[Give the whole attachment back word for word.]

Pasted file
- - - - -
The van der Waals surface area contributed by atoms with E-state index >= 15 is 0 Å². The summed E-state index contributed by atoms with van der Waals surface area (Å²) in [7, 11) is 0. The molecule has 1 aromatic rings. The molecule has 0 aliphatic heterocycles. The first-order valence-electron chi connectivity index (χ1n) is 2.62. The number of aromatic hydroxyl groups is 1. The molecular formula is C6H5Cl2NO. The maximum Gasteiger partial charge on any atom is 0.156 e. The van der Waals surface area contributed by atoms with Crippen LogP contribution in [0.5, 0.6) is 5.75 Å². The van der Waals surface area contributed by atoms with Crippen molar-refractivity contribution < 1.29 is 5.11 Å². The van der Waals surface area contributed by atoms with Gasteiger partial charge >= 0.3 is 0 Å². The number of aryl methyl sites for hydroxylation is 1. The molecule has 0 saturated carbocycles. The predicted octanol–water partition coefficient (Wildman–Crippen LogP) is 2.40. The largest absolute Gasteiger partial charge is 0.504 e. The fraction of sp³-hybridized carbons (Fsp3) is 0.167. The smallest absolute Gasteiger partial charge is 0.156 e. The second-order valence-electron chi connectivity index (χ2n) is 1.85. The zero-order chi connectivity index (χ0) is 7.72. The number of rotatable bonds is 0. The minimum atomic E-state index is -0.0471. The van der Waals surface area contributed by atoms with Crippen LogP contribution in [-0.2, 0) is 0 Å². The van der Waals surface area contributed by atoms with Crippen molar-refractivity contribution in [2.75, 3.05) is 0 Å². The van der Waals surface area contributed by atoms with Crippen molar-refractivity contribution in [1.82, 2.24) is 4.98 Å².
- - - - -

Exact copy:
The van der Waals surface area contributed by atoms with E-state index >= 15 is 0 Å². The summed E-state index contributed by atoms with van der Waals surface area (Å²) in [7, 11) is 0. The molecule has 1 aromatic rings. The molecule has 0 aliphatic heterocycles. The first-order valence-electron chi connectivity index (χ1n) is 2.62. The number of aromatic hydroxyl groups is 1. The molecular formula is C6H5Cl2NO. The maximum Gasteiger partial charge on any atom is 0.156 e. The van der Waals surface area contributed by atoms with Crippen LogP contribution in [0.5, 0.6) is 5.75 Å². The van der Waals surface area contributed by atoms with Crippen molar-refractivity contribution < 1.29 is 5.11 Å². The van der Waals surface area contributed by atoms with Gasteiger partial charge >= 0.3 is 0 Å². The number of aryl methyl sites for hydroxylation is 1. The molecule has 0 saturated carbocycles. The predicted octanol–water partition coefficient (Wildman–Crippen LogP) is 2.40. The largest absolute Gasteiger partial charge is 0.504 e. The fraction of sp³-hybridized carbons (Fsp3) is 0.167. The smallest absolute Gasteiger partial charge is 0.156 e. The second-order valence-electron chi connectivity index (χ2n) is 1.85. The zero-order chi connectivity index (χ0) is 7.72. The number of rotatable bonds is 0. The minimum atomic E-state index is -0.0471. The van der Waals surface area contributed by atoms with Crippen LogP contribution in [-0.2, 0) is 0 Å². The van der Waals surface area contributed by atoms with Crippen molar-refractivity contribution in [2.75, 3.05) is 0 Å². The van der Waals surface area contributed by atoms with Crippen molar-refractivity contribution in [1.82, 2.24) is 4.98 Å².